New California Independent Contractor Law for Truckers
The new California independent contractor law regarding the 1099 classification of truck drivers are already having an effect nationwide. An article in the L.A. Times mentioned that out of 13,000 truck drivers serving the ports of Long Beach and Los Angeles, only a few hundred are currently classified as employees. Trucking companies generally evaluate their decision to fire an independent contractor or rehire the driver as an employee based on which option is cheaper.
Federal Interstate Commerce Clause
The federal Interstate Commerce Clause gives unprecedented amounts of authority to the federal government in terms of affairs that involve the interstate highway system. This also indicates that the California ruling could have a ripple effect throughout all the other states. Large semi-trucks routinely pass through multiple states, so major changes in a place like California tend to have an effect on the rest of the industry, similar to a slow-moving avalanche that picks up momentum over time. Misclassification changes to laws in 2020 cause companies to suddenly adjust to a situation that’s developed slowly over decades, and this always has a jarring effect. Legal services are helpful when navigating a rapidly changing legal environment.
Possible Effects of California’s New Law
There are different approaches that might be taken by carriers, owner-operators and other drivers classified as 1099. For example, some companies might simply wait to see what happens before doing anything. Others might cut off independent contractors from existing contracts and rehire only employees to remain compliant with the new laws. This could have extraordinary effects on the owner-operators and 1099 truck drivers already operating in the state. It also sends a signal to the rest of the states that these laws could affect them as well, and many are likely to contact the office of a qualified truck accident lawyer for advice on how to proceed.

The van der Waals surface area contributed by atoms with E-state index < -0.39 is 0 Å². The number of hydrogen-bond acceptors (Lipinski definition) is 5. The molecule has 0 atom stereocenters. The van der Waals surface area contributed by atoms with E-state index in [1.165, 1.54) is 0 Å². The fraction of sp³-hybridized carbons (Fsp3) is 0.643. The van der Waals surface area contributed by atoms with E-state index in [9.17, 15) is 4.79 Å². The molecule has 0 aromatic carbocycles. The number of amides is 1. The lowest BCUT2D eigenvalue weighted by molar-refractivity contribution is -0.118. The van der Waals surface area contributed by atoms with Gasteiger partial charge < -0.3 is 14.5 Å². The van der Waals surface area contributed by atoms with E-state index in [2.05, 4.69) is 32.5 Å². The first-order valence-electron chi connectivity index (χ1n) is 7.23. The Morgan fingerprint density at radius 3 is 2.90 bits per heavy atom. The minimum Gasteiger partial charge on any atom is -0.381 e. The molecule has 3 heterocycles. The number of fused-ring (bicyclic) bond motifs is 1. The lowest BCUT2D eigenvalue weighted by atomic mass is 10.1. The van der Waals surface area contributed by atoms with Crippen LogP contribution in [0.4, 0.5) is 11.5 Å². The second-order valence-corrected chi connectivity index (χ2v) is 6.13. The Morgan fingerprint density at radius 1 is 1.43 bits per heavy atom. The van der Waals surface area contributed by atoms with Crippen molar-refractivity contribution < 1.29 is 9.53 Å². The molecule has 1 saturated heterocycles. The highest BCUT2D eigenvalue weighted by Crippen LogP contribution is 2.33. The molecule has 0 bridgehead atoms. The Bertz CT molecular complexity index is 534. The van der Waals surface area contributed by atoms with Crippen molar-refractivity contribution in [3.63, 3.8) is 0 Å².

New California Independent Contractor Law and Independent Truck Drivers
The issue of how the new California laws affect all other states boils down to the legal concept of liability. In any accident, there might be more than one party who can be held liable for damages. This could be the company, the driver or even a manufacturer of faulty parts. Auto drivers can also be liable for reckless driving that puts people at risk. Liability is at the very core of any misclassification lawsuit. This is especially the case when a truck is involved in a collision with another vehicle. For example, many truck accident law firms routinely deal with cases in which a personal injury claimant files a lawsuit against several defendants. This means that the company and the independent contractor, or owner-operator, could be responsible for paying damages awarded to the plaintiff. However, each legal case is affected by the changes in the laws. Large changes in California’s laws will impact the entire industry over time. This has implications for all the other states because many are already going through similar types of litigation.
Some parts of the industry will feel these changes immediately because these companies routinely route drivers through California. It’s helpful to remember that the 1099 independent contractor classification itself is a huge change in precedent, which occurred during a relatively short span of time. In a way, the California legal system is reverting back to a period of time before truck drivers could be classified as independent contractors at all. To some companies, this represents a sudden shift, but it’s only a return to a regulatory environment before companies exercised their power to reduce obligations to their truck drivers through classifying them as contractors while still exerting de facto control over working conditions.